Author Archives: David Seri

The Life of Democracy’s Interpreter

In Law & Liberty this week, Theodore Dalrymple reviews a rather well-written biography of that famous French observer of the American republican project, Alexis de Tocqueville.

One cannot but remember the famous line in The Third Man, that while despotism in Florence had produced Michelangelo, five hundred years of democracy in Switzerland had produced the cuckoo clock. Tocqueville was famously alive to the drawbacks of the democratic spirit, for example its tendency to pander to foolish or ungenerous passions, to promote conformity, to bring to the fore ambitious mediocrities, and so forth.

Over Sharing

In his weekly Takimag column, the critical doctor recounts an annoying train ride through his native England during which his fellow passengers did not manage to keep their mouths shut for more than a few minutes.

During the whole journey, there was not more than five minutes of silence. It was as if the passengers I have described were members of a relay team, who had to take up a baton passed on to them by the others. Above all, no silence, which has the distressing effect of forcing people to attend to their own thoughts! They might even have supposed, these passengers, that they were performing a public service by rendering concentration impossible; for if concentration comes, can distress be far behind?

Which Came First: Twitter or the Troll?

Over at Law & Liberty, Dr. Dalrymple dives into the old topic of violence on television before transitioning to the general low intellectual level of much of the Internet’s comment sections.

If habit becomes character, the ease with which such exchanges can now take place will not improve the character of at least some of the population. Before the advent of the internet and social media, no one would ever have gone to the trouble of writing down such comments on paper and then have posted them somewhere. And even if they did, I suspect that no one would even have given any thought to them. If I am right, the opportunity creates the supply.

‘But They All Do It’

Over at The Epoch Times, our astute doctor explains to us the latest French political scandal, this time involving the right-wing French Presidential candidate, Marine Le Pen.

The accusation against Le Pen could conceivably backfire, so patently is it timed to influence the election, but I still think that Macron will win. Furthermore, I think any other result would be extremely dangerous, even catastrophic, for France, which is not to avow any admiration whatsoever for Macron. Most elections, not only in France, are a choice between la peste et le choléra, the plague and cholera.

Everyone’s an Expert

In this week’s Takimag, the good doctor questions the wisdom of relying on so-called experts when it comes to many topics, but especially that of economics.

We would like to wish our readers around the world a Happy Easter.

I do not want to cast doubt on the idea of expertise in some kind of know-nothing way. But there is no more important task for the citizen than the recognition of true expertise, as well as the recognition of its limits.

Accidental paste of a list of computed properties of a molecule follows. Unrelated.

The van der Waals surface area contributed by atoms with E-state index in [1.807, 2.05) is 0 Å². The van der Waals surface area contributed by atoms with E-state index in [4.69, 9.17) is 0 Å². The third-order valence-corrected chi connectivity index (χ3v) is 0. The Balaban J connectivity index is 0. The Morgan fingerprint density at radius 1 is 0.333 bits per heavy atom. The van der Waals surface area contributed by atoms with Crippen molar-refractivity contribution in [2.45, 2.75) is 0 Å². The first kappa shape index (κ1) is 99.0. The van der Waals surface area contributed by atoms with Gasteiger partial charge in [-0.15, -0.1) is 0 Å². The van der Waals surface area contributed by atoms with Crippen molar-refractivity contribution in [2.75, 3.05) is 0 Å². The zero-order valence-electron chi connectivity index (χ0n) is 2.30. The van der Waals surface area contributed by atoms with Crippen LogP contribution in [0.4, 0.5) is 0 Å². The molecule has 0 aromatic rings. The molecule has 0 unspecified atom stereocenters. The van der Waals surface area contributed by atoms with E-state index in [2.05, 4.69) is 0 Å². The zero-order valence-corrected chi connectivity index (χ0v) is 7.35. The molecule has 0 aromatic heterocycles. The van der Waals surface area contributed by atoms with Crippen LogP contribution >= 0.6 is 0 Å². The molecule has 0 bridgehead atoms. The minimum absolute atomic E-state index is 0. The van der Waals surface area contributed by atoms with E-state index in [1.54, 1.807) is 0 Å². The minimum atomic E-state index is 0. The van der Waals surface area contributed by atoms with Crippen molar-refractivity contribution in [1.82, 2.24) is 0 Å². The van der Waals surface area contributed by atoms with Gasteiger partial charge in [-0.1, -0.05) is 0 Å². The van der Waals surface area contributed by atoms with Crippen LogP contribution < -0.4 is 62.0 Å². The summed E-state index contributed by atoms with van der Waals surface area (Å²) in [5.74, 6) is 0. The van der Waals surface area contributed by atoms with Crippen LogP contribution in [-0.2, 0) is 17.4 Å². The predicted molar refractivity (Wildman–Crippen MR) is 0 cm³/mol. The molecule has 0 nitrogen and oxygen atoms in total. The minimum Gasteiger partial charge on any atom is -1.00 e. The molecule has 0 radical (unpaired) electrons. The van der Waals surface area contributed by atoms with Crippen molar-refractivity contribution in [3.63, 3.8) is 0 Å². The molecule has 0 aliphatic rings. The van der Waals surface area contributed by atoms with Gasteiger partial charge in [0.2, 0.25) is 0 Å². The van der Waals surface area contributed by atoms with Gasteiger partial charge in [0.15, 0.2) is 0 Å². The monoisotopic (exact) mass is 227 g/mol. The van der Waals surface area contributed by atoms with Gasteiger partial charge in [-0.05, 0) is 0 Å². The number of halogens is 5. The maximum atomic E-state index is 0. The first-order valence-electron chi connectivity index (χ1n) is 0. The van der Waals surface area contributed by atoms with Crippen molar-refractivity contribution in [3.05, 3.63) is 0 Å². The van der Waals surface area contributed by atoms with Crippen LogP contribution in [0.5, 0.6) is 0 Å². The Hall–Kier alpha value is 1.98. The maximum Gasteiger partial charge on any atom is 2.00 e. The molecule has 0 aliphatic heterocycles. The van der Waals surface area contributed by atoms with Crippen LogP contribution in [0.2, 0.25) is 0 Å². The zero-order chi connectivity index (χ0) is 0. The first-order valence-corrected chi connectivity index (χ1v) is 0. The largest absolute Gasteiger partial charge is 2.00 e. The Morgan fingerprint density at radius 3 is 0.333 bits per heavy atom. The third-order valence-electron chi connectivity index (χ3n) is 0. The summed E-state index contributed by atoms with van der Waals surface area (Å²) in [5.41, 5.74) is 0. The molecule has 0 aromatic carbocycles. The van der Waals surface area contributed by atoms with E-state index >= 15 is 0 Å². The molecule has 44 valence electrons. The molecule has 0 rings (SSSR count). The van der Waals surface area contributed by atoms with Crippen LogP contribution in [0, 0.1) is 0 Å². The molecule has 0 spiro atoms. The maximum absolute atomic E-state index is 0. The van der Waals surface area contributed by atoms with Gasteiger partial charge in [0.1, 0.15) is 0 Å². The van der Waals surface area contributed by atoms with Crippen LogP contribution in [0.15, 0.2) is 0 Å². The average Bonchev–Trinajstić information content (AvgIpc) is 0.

Samuel Johnson’s ‘Rasselas’: An Introduction

Theodore Dalrymple has completed his first online course ever for Ralston College on Samuel Johnson’s only novel Rasselas. There is an option to gain free, but limited access to the course, as well as purchasing the course for a one-time payment of $49. A class with our skeptical doctor as the professor. What could be better?

In this six-week course, Dalrymple will facilitate an encounter with Samuel Johnson, a towering figure of English literature. The course contains the full text and an original audiobook production of The History of Rasselas, Prince of Abyssinia, which depicts its hero’s “choice of life.”

The novel will show you that human life, far from being perfect—or even perfectible—inevitably contains a large measure of dissatisfaction. Johnson teaches us that the best way forward is not to ignore this fact and embrace the false hope of utopianism, but rather to accept that life involves many trade-offs. The art of life, for Johnson, is largely about making such compromises.

The Fragility-Industrial Complex

In his April essay in Quadrant, our dubious doctor attends the cinema and is confronted with one of those generic, overbearing warnings preceding the film, which gets him thinking about modern society’s excessive sensitivity.

Sometimes I buy packets of nuts with the following warning inscribed on them: “May contain nuts”. And there I was, hoping that they did contain nuts.

A Barber Shop Chat on the French Elections

The skeptical doctor stops in at his local Parisian barbershop for a fiery political discussion following the French presidential election on Sunday.

I suspect, though, that it’s Macron’s manner, rather than his policies, that aroused this man’s hatred. The fact is that the president has often let slip his disdain for much of his electorate, a disdain that has the merit (if it’s a merit) of being sincere. And my experience of humanity, for what it’s worth, leads me to conclude that disdain or contempt infuriates far more than injustice. People can tolerate injustice, but they can’t tolerate disdain.

Newly-Minted Mission Statements

In the April edition of The Critic, our skeptical doctor calls into question the wisdom of minting a commemorative Brexit 50 pence coin by the British Royal Mint.

On the other hand, since no one pays close attention to anything other than their smartphones, perhaps the striking of the coin didn’t really matter: but still I don’t much care for the obvious untruth of the slogan.